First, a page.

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The Goldilocks Principle For Sand Topdressing August 17, 2018 By John Daniels, agronomist, Central Region

Topdressing rates and frequency should match plant growth.

Light and frequent sand topdressing is crucial to maintain a healthy growing environment and smooth, firm putting surfaces. The key is to apply enough sand to keep pace with turf growth so that organic matter accumulation does not become excessive. Regular topdressing is also a best management practice for combating pests like cyanobacteria. Many highly-regarded golf courses accomplish this task by topdressing their putting greens every seven to 14 days. The question is, how much sand should be applied?

Apply too little sand and organic matter can quickly accumulate within the upper rootzone – hindering drainage and oxygen diffusion while causing a variety of other issues. Conversely, applying too much sand at one time will disrupt ball roll and dull mowing equipment. Like Goldilocks, golf course superintendents must find the amount of sand topdressing that is just right.

A good starting point is 100 pounds of dry sand per 1,000 square feet of putting surface. Research at Rutgers University has demonstrated that topdressing every two weeks at this rate improves turf quality and lessens the severity of anthracnose symptoms. Such an amount also should be relatively easy to work into the turf canopy if the sand is dry. During periods of rapid turf growth, superintendents may elect to topdress at an even heavier rate—e.g. 150 pounds of dry sand per 1,000 square feet.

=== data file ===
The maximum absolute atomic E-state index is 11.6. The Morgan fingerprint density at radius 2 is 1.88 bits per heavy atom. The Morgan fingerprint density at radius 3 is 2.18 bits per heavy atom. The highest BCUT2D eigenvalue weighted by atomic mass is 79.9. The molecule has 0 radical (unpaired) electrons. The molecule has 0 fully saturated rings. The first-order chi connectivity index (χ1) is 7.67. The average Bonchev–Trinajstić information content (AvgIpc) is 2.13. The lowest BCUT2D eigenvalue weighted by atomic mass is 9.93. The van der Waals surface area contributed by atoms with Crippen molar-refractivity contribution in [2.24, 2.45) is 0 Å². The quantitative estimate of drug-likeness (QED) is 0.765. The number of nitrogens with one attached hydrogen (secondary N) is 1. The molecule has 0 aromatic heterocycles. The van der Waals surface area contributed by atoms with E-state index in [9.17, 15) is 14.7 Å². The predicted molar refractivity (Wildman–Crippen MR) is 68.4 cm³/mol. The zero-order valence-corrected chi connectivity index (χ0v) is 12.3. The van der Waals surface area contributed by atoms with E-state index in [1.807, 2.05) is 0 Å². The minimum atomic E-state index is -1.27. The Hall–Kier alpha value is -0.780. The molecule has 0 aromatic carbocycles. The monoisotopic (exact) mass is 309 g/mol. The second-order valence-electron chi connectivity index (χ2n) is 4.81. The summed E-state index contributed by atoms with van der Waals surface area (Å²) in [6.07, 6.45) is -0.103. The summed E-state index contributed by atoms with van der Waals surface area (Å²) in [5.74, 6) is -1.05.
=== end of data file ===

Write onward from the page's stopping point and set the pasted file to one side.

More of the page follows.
Determining whether the current topdressing configuration is within the suggested rate can be evaluated quite quickly when using the following assumption:

  • One cubic foot of dry sand weighs about 100 pounds.


The amount of sand needed during a single application can be calculated by dividing the square footage of your putting greens by 1,000 then multiplying by the desired topdressing rate in pounds per 1,000 square feet. The resulting amount of sand in pounds can be converted to cubic feet by dividing by 100. For example, you would need roughly 12,000 pounds of dry sand – i.e., 120 cubic feet – to topdress 120,000 square feet of putting greens at a rate of one cubic foot of dry sand per 1,000 square feet.

When you consider that an average spinner-style topdresser has a heaped capacity of 25 cubic feet, a golf course with 2.75 acres – i.e., roughly 120,000 square feet – of putting greens would require five fully loaded hoppers to topdress all the putting surfaces with 100 pounds of sand per 1,000 square feet.

So, before the next time you topdress the putting greens, do some simple calculations to make sure your rate is “just right.”


Central Region Agronomists:

Bob Vavrek, regional director –

John Daniels, agronomist –

Zach Nicoludis, agronomist –

Information on the USGA’s Course Consulting Service 

Contact the Green Section Staff

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